“Do You Wanna Build a Snowman?”
“No one would have believed in the last years of the nineteenth century that this world was being watched keenly and closely by intelligences greater than man’s and yet as mortal as his own…Yet across the gulf of space, minds that are to our minds as ours are to those of the beasts that perish, intellects vast and cool and unsympathetic, regarded this earth with envious eyes, and slowly and surely drew their plans against us.”
– H.G. Wells, War of the Worlds
“Before the Law” ends with that quote from H.G. Wells’ sci fi classic about invaders from mars, and it raises a lot of questions about the world of Fargo. Who is watching these people go about their lives, hiding crimes, taking over rival mob operations, and struggling to comprehend their changing world? The quick answer is us, the audience. But that’s too easy.
Instead, the quote serves as a warning to the characters themselves. They’re being watched, not by some meta-overlords, but by each other, even if they don’t know it. Everyone in Fargo believes their actions exist in a vacuum, hidden from one another, when they aren’t. Each step they take, every body stuffed in a grinder, every snowman a young Molly goes to make, has a ripple effect that touches on these separate lives. They’re part of the same world, even if their ignorance blinds them to the fact. They’re going to collide one day, sooner rather than later.
What “Before the Law” gets across so well is the slow boil. Not much may have happened in way of actual plot development, but we get the distinct impression that the web that these characters are trapped in is being drawn closer together.
Some, like Lou and Hank, are aware of this external force. Fargo isn’t afraid to showcase its time period, not necessarily in aesthetics or costume, but in the changing mind of middle America. The two cops ponder if people brought World War II back with them. Floyd Gerhardt is aware that the world is becoming “more corporate” by way of a rival gang’s buyout. Mike Milligan knows the absurdity of two opposing forces meeting on a lonely road, despite the chaos around them.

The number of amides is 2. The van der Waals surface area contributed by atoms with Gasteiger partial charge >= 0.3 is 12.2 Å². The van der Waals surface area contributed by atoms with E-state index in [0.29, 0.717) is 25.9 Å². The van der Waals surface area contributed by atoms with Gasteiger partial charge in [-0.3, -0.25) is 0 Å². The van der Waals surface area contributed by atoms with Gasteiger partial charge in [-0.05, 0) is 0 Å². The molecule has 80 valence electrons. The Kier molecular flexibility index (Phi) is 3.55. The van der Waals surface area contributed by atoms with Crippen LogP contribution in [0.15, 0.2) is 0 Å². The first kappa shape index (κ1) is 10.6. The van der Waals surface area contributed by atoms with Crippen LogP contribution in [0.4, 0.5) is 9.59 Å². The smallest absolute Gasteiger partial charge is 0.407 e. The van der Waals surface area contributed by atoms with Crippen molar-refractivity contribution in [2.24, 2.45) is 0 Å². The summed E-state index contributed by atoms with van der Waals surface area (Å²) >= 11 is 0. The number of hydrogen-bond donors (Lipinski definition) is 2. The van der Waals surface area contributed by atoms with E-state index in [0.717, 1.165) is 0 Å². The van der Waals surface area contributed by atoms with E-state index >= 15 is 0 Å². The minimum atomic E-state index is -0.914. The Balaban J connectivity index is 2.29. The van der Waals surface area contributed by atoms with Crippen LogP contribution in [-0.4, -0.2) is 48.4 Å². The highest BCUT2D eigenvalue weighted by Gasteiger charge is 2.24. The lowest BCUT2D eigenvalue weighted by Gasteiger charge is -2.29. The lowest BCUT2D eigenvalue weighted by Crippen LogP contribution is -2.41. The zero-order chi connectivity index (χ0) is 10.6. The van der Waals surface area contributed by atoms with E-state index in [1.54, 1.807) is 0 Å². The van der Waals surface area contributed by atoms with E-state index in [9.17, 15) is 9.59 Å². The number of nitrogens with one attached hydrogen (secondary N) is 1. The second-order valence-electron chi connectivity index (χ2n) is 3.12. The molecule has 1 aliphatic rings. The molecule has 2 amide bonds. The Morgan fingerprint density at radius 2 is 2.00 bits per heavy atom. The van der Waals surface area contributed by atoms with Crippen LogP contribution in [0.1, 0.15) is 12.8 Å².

The first season of Fargo focused all of this chaos on a single character, Lorne Malvo, brought to life by the giddy Billy Bob Thorton. Season two spreads its chaos around and throws characters in the thick of it. Everything is…off. This constant examination of the state of the world is a perfect reflection of the events taking place around them. Hank warned us these events were horrific in the first season. We’re given the impression it’s going to be even worse in reality.
Fargo is so clear in its representation of its characters that it drips down even to the simplest of actions. Take, for example, the moment where Dod changes his seat to the head of the table, directly across from his mother. Little moments like these make Fargo stand out better than any other TV show on the air.
Also clear is its ability to balance multiple characters without losing sense of the plot. I talked about this in my episode one review, but “Before the Law” proves it can keep it up. Character actions speak much louder when you can understand why they’re doing them, and so far Fargo manages to balance each thread with absolute mastery.
Everyone is watching, if not for others, than for themselves. We’ll see how long these characters can keep to their tiny bubble. We were already given some friction with the excellent scene on the road between Hank and Mike. Perhaps next time we’ll see what happens when those bubbles burst.
Odds and Ends:
- Yeah, that meat grinder is probably a direct reference to the wood chipper from the film.
- Mike Milligan may not have the same type of role as Lorne Malvo, but he’s just as an enticing villain thanks to his off-kilter vernacular and bushy sideburns.
- I suppose it’s possible that the H.G. Wells quote might have referenced the alien sighting from the first episode but…the jury’s still out on that one. It’s a testament to the show that it can make the inclusion of extraterrestrials still feel somehow grounded in the larger themes and plot. Minnesota is a weird place.
- “Now I’m going to go ahead and guess the boys are an eleven and not a two, which would make them toddlers.”
- I know it was an hour and a half with 59 minutes of screen time, but man those commercials can really kill the pacing sometimes.
- How good was it to hear those sleigh bells again?
- You also all probably missed the first ten minutes because of some other obligation, but go back and rewatch them. Great use of split screen and visual rhythm.
Steve hopes winter doesn’t come too soon. Follow him on Twitter.